The Benefits (and Dangers) of Refinancing Short-Term Debt with Short-Term Debt

Meredith Wood

Meredith Wood

Editor-in-Chief at Fundera
Meredith is Editor-in-Chief at Fundera. Specializing in financial advice for small business owners, Meredith is a current and past contributor to Yahoo!, Amex OPEN Forum, Fox Business, SCORE, AllBusiness and more.
Meredith Wood

Whether you’re just starting a business or moving a new product to market, it’s vital to keep your capital flowing. Many small business owners turn to loans to make that happen, and in recent years, a new kind of product has become popular for businesses that can’t qualify for longer funding—the short-term loan. Case in point: the amount of money that non-bank lenders provided for short-term loans doubled between 2012 and 2013, increasing from $1.5 billion to $3 billion.

Taking out a new short-term loan to refinance your existing short-term debt can be a bit scary, though. After all, you’re accumulating more debt with the potential for quite a bit more interest. But in certain situations, it’s a smart option for small business owners… The key is just to know when to use this strategy.

Here are some of the most relevant pros and cons you should consider before refinancing short-term debt with another short-term loan.

Refinancing Short-Term Debt: The Good

Let’s start off with the benefits:

1. Increase Your Working Capital

Refinancing a short-term loan with another short-term loan doesn’t always have to be a “back to the wall” last resort. In some cases, it’ll make sense to pursue a new loan in order to help grow a business. Business owners might need an infusion of fresh working capital to invest in the company or to take advantage of a profitable, one-time only business opportunity.

The key here is telling the difference between opportunities that will actually move the needle from investments that may or may not pay off. If you’re borrowing more money for something that’s fairly low risk and could have a significant positive impact on the health of your business, additional short-term borrowing could be worth the cost.

2. Extend the Loan Term and Lower Your Daily Payment

There’s really only one constant in the realm of business: nothing is constant. Conditions are always changing, obstacles are always popping up—you know the drill. The loan terms that made sense for your business a year ago might not work as well for you today.

Refinancing your existing debt with a new short-term loan can extend your payment horizon, letting you adapt to business circumstances as they change. By extending the term of your small business loan, you could significantly lower your payments, freeing up cash to invest in other things.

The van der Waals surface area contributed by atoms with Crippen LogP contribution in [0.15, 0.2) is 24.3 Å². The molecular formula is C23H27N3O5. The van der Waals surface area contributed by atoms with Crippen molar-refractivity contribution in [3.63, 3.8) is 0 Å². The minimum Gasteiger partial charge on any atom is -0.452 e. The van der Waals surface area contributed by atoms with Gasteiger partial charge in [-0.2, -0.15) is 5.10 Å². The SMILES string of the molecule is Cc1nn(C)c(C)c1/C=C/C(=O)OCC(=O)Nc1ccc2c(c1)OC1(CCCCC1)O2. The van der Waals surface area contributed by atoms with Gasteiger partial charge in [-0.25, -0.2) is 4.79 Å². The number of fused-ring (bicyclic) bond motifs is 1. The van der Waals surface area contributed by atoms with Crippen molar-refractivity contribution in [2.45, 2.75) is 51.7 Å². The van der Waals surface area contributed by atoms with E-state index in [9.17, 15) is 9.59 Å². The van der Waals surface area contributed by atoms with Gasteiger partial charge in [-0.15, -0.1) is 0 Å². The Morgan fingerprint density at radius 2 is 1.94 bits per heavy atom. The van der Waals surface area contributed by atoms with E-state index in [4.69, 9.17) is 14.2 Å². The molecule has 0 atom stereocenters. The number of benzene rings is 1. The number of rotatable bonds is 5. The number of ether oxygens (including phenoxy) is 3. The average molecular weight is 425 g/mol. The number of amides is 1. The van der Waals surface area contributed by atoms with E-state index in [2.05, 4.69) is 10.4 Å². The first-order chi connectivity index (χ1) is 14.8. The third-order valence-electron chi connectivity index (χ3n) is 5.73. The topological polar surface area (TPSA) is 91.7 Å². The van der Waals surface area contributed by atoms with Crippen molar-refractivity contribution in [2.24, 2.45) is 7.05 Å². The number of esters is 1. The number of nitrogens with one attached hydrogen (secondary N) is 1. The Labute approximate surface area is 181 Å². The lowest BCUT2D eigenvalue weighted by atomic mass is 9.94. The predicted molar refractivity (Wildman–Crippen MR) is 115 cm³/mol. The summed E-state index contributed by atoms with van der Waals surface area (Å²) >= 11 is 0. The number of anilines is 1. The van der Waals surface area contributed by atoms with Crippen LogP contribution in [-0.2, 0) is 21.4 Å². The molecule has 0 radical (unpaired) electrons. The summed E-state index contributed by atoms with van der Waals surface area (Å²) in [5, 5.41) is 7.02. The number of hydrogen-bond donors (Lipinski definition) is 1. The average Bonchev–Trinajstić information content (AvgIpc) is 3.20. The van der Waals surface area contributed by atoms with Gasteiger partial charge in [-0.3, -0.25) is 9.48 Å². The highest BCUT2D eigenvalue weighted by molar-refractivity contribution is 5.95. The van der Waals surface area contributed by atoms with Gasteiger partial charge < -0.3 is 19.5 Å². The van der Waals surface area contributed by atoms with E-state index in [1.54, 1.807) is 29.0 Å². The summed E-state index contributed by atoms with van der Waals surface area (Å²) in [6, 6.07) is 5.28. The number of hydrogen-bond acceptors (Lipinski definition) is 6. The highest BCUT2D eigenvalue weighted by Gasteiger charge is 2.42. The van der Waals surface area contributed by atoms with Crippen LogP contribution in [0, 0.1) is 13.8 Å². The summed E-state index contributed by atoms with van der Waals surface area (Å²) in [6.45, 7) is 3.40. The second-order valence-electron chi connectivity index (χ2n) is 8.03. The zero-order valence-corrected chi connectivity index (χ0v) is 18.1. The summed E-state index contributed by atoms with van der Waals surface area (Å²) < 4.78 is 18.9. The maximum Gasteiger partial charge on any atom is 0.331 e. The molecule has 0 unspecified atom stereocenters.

Refinancing Short-Term Debt: The Bad

Now that we’ve covered some of the reasons why this loan strategy makes sense, let’s take a look at the dangers of borrowing more money to refinance existing short-term debt:

1. Paying Interest on Interest

The financial cost: probably the most serious drawback to pursuing a new short-term loan to refinance existing debt. Because you’ll typically pay back your existing loan balance and the interest attached as part of the new loan, you might wind up paying interest on interest.

Generally speaking, refinancing with a new short-term loan isn’t going to be the most cost-effective outcome.

2. You Might Not Be Able to Refinance with Another Lender

The more flexibility you have as a business owner, the better off you are. It’s always good to keep your options open so that you can adapt to emergencies or unforeseen circumstances. But if you decide to refinance short-term debt with another short-term loan, those options could become a bit narrower.

A new loan might prevent your existing balance from becoming low enough to qualify for service by another lender. While this might not be a problem for business owners who are happy with their existing lender, it does limit your ability to shop around for a more competitive deal.

3. Is It a Temporary Solution to a Larger Problem?

Business owners on the verge of default or closure are often looking for any port in a storm. When your choices are to take out another loan or lose the business, then paying added interest doesn’t seem like much of a deal breaker.

Still, it’s important to take a good hard look at the state of your business and give yourself an honest appraisal. Going further into debt might be the best choice if that new debt serves as a bridge to something better. If you’re using a new loan as a form of “corporate triage,” though, you might want to reevaluate your position. If the loan is just a temporary fix for a deeper, more systemic problem, adding new debt might only prolong the issue.

***

Refinancing your existing short-term debt with a new short-term loan could make sense under certain conditions, though there are significant downsides you should be aware of. But if your business could grow by refinancing that short-term debt with a longer-term loan, that’s ideal—you’ll save money and stress with lower, less frequent payments. Either way, carefully consider the benefits and dangers of refinancing short-term debt with short-term debt before making the decision that’s best for your business.

Editorial Note: Any opinions, analyses, reviews or recommendations expressed in this article are those of the author’s alone, and have not been reviewed, approved, or otherwise endorsed by any of these entities.
Meredith Wood

Meredith Wood

Editor-in-Chief at Fundera
Meredith is Editor-in-Chief at Fundera. Specializing in financial advice for small business owners, Meredith is a current and past contributor to Yahoo!, Amex OPEN Forum, Fox Business, SCORE, AllBusiness and more.
Meredith Wood

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